Tacit Theatre | A Brief History Lesson…
The Canterbury Tales, Tacit Theatre, Harry Bailey, Chaucer
The Canterbury Tales, Tacit Theatre, Harry Bailey, Chaucer


A Brief History Lesson…

Category: canterbury-tales


Geoffrey Chaucer was born into a family of vintners, probably 
somewhere near Ipswich, probably in 1343. In his 57ish years he lived 
as a page, courtier, diplomat, bureaucrat, member of parliament and,
most notably, one of the foremost philosopher poets of his day; a busy 

Of all his works, it is his unfinished book, ‘The Canterbury Tales’, started in 1380, for which he is best remembered. The Canterbury Tales  
is essentially a collection of short stories, both traditional and
 original, set within a ‘frame’ story of a group of pilgrims on their
 way to Canterbury and the shrine of Thomas à Becket (“who will rid me 
of this turbulent priest?”) During the Middle ages pilgrimages were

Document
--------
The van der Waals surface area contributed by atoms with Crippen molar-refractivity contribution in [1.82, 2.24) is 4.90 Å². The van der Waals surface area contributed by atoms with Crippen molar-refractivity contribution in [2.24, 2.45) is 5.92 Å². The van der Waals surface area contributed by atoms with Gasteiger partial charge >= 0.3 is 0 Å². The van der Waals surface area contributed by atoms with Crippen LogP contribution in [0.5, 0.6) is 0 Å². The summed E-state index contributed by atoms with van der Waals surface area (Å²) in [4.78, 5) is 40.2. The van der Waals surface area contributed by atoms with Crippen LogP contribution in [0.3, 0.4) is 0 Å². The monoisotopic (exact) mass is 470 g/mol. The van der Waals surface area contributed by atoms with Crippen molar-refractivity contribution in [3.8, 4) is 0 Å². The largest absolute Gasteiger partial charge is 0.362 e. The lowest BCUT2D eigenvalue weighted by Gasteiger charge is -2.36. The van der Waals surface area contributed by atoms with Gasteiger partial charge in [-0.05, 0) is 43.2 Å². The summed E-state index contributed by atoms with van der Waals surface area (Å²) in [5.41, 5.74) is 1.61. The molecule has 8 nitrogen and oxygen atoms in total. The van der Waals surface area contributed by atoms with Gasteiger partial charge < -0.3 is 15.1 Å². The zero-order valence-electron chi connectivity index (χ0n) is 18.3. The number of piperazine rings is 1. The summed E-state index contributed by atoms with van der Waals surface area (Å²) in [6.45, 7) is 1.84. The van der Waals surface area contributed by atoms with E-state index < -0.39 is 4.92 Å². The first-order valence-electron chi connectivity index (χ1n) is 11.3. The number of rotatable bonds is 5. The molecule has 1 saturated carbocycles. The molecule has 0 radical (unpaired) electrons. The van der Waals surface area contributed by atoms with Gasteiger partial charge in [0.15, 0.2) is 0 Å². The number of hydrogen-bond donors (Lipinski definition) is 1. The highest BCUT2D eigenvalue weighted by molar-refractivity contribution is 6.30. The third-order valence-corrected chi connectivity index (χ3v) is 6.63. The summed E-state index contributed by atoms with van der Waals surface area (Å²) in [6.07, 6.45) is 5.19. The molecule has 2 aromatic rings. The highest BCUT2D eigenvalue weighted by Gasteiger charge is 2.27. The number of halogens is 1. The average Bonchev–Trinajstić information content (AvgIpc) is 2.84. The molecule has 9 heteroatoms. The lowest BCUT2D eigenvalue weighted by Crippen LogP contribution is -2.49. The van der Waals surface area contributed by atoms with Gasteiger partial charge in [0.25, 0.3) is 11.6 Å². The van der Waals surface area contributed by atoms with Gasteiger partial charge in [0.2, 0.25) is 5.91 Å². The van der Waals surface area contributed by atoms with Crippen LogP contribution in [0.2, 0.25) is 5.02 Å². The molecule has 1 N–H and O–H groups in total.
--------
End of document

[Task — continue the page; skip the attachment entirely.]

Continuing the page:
both an important part of a Christian’s religious observance and, for
 much of the population, the only time they were allowed a holiday.
 In Chaucer’s day the working classes were largely bound to the land
 where they lived and would need the permission of their lord to 
venture outside of their shire. The average Englishman could live and 
die without every journeying more than a few days from their home.

Pilgrimages were the exception. People of all classes would come 
together from the four corners of the country to form travelling
bands, (safety in numbers as bandits would often attack pilgrims to
rob them of the alms and other offerings they carried). For most,
these journeys were once in a lifetime adventures and, as we see in
 the tales, social laws regarding status were relaxed or even ignored
 as Knight rode with Miller, Yeoman with Nun and yet were pilgrims all.